Tribeca Loft That Wouldn’t Sell Will Be Just as Happy as a $45K/Month Rental
When the going gets tough…put your massive Tribeca condo on the rental market for $45,000/month. Well, at least that’s what the owners of Apartment 1 at 16 Jay Street recently did after trying to sell the pad since April 2011. Available immediately, the space can come furnished or unfurnished.
Known in the design community for its sweeping cast-iron and mahogany staircase that was welded together inside the home in the shape of a double ellipsis, this floor-through apartment occupies the entire 4,200 square feet of 16 Jay Street’s first floor. It has 3BR/3BA and a 900-square-foot patio that contains a 25-foot-high sculpture and heated limestone flooring.
The apartment is entered through an elevated foyer, which opens to the study through large, sliding Japanese-style doors that feature organza inserts in their glass. This cozy room has a linen-covered wall with hand-embroidered metal and silk detailing, custom shelving, and a built-in retro couch. Through the study is the master bedroom that contains an en-suite bathroom, walk-in closet, and walls with geometric, exposed wood frames.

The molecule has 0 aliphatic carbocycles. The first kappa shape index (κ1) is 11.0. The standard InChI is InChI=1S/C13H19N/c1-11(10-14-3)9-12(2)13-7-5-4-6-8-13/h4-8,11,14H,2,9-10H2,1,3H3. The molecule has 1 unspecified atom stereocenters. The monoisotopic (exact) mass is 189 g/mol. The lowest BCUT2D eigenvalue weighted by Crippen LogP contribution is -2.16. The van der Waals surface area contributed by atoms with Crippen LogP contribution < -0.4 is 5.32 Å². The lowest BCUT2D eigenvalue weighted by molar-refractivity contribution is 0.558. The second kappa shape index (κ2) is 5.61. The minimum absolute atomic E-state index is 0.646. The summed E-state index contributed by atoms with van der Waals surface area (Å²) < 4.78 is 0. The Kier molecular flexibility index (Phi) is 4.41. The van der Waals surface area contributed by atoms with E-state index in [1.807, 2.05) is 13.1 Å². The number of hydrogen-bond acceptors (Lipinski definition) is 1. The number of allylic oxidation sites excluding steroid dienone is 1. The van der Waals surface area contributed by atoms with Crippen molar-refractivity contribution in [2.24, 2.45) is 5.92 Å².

The contemporary kitchen has a dining bar that seats seven, as well as an adjacent sectional seating area. Raw, exposed wood ceiling beams provide an organic contrast to the sleekness of the area, as does the painted brick wall surrounding the silk-upholstered couch.
A strikingly zen guest suite has its own foyer, dressing area, and private bathroom with a lime stone shower. Hand-embroidered Rateau inspired silk wall fabrics from the 1930s are a true showstopper.
The spacious living room has 23-foot ceilings and an exposed-brick wall that is intercepted by huge, single-pane windows. Massive structural columns provide a natural division between the living and dining areas and also draw the eye up to the row of Japanese sliding doors on the second floor. Oh, and one more thing about that staircase–it’s backed by an oxidized copper screen that took the owner six months to craft by hand.
Here’s a little timeline of the apartment’s listing history:
2002: Sold to current owner, textile designer Gianluca Berardi, for $2.212 million
April 2011: Listed for $9 million
May 2012: Reduced to $8 million
June 2014: Listed as a rental for $45,000/month
What do you think? Is it worth a monthly rent equivalent to the average American’s yearly salary?
[Via City Realty]
Images courtesy of BHS